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Is the NFL too flashy? Player retires at 26 due to 'business of entertainment'

Posted by Zuri Berry, Boston.com Staff  March 10, 2014 06:02 PM

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Former Arizona Cardinals running back Rashard Mendenhall is giving up the game of football. (Jeff Gross/Getty Images)

At first, it may be hard to understand why a relatively young player would walk away from the NFL. You work your entire life to get there, beating nearly impossible odds (0.2 percent of all high school seniors who play football make it to the league, according to the NFL Players' Association). The riches and spoils should be enough to keep you happy (pro football ranks fourth in pay among the four major sports, but players still average north of $1 million a year). All very compelling reasons to stay. But what if you're just old school? What if you can't stand the flashy touchdown dances and the nonstop promotion of stars over teams? Would that be enough to force your hand?

In a piece posted on the Huffington Post last night, Arizona Cardinals running back Rashard Mendenhall announced he was leaving the sport at only 26 not due to injury, not because he's unwanted by a franchise -- although he lost his starting gig to a rookie last season -- but because he feels like an outsider watching the "business of entertainment" in football. The RB writes about the shift in the professional game from a team sport that valued hardwork and commitment to a non-stop entertainment mega-package that promotes showmanship and individual stats.

I am not an entertainer. I never have been. Playing that role was never easy for me. The box deemed for professional athletes is a very small box. My wings spread a lot further than the acceptable athletic stereotypes and conformity was never a strong point of mine. My focus has always been on becoming a better me, not a second-rate somebody else.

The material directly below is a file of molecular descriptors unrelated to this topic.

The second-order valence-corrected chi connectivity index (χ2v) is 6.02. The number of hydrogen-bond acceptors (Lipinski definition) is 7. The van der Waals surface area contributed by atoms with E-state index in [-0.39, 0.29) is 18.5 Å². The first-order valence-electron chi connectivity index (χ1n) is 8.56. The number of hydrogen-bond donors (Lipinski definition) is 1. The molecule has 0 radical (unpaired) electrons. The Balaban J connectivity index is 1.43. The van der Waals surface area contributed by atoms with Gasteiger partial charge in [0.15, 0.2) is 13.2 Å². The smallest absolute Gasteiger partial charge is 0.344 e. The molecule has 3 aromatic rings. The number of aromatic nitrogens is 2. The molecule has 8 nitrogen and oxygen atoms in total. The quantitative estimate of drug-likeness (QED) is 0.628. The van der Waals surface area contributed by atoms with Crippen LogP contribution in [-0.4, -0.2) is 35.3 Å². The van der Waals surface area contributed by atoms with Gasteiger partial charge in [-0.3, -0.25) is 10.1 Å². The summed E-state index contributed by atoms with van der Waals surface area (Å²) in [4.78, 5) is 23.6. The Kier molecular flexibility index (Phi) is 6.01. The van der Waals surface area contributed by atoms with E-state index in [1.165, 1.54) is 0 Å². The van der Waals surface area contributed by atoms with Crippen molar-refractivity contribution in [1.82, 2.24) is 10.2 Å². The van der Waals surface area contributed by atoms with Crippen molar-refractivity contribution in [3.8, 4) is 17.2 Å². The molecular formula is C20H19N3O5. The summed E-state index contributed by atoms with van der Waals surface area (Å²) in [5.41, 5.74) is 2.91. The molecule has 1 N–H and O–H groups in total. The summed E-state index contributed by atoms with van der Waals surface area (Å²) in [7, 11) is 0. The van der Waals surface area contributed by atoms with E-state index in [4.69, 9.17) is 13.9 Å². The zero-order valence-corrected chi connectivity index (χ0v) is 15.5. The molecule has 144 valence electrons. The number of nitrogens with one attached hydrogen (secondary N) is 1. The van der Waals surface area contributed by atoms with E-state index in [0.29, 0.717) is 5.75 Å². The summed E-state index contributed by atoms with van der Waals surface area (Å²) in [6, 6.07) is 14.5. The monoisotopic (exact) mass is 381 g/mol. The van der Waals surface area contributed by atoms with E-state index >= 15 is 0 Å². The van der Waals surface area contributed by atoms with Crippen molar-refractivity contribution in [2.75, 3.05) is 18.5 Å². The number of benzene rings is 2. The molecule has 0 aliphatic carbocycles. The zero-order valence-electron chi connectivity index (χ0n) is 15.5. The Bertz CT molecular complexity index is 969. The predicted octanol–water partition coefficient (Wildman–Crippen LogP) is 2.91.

So if not a pro, what's his plan to become a "better me"? Well, Mendenhall just wants to "travel the world and write," so maybe the HuffPo thing was a good start. And hey, the dude earned $15.1 million over six seasons, not a bad nest egg to kickstart those travels. And for anyone questioning his commitment, he makes sure to note that his love of the game should not be doubted, even if he devotes time to dance, art, and literature. That's probably where the whole "my wings spread a lot further than the acceptable athletic stereotypes" part comes from.

But if anything, Mendenhall's piece reads less like an indictment of the NFL and more like an affirmation of life. "I plan to live in a way that I never have before, and that is freely, able to fully be me, without the expectation of representing any league, club, shield or city," he writes, adding, "I do have a plan going forward, but I will admit that I do not know how things will totally shape out. That is the beauty of it!"

Hey, the choice is his to make. If he no longer wishes to "put my body at risk for the sake of entertainment," those are his millions he's leaving on the table. What do you think: Has the business of the NFL lost its way? Enough to the point that, like Mendenhall, you would walk away?

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